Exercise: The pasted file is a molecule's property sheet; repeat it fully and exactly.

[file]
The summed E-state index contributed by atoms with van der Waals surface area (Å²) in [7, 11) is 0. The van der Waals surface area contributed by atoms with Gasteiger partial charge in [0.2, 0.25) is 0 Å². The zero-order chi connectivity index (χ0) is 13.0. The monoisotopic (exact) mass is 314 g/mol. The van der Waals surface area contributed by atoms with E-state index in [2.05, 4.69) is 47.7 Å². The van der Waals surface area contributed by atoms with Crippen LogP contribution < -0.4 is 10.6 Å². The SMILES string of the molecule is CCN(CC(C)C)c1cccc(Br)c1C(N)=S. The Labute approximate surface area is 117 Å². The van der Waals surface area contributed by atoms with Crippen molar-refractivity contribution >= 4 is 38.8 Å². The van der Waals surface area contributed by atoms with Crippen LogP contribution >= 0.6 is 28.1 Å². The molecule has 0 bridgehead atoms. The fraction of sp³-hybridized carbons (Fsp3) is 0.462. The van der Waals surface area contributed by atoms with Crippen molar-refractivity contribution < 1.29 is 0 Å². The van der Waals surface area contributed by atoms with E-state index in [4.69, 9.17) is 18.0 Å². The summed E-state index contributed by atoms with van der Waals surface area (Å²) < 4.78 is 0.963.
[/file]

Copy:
The summed E-state index contributed by atoms with van der Waals surface area (Å²) in [7, 11) is 0. The van der Waals surface area contributed by atoms with Gasteiger partial charge in [0.2, 0.25) is 0 Å². The zero-order chi connectivity index (χ0) is 13.0. The monoisotopic (exact) mass is 314 g/mol. The van der Waals surface area contributed by atoms with E-state index in [2.05, 4.69) is 47.7 Å². The van der Waals surface area contributed by atoms with Crippen LogP contribution < -0.4 is 10.6 Å². The SMILES string of the molecule is CCN(CC(C)C)c1cccc(Br)c1C(N)=S. The Labute approximate surface area is 117 Å². The van der Waals surface area contributed by atoms with Crippen molar-refractivity contribution >= 4 is 38.8 Å². The van der Waals surface area contributed by atoms with Crippen LogP contribution >= 0.6 is 28.1 Å². The molecule has 0 bridgehead atoms. The fraction of sp³-hybridized carbons (Fsp3) is 0.462. The van der Waals surface area contributed by atoms with Crippen molar-refractivity contribution < 1.29 is 0 Å². The van der Waals surface area contributed by atoms with E-state index in [4.69, 9.17) is 18.0 Å². The summed E-state index contributed by atoms with van der Waals surface area (Å²) < 4.78 is 0.963.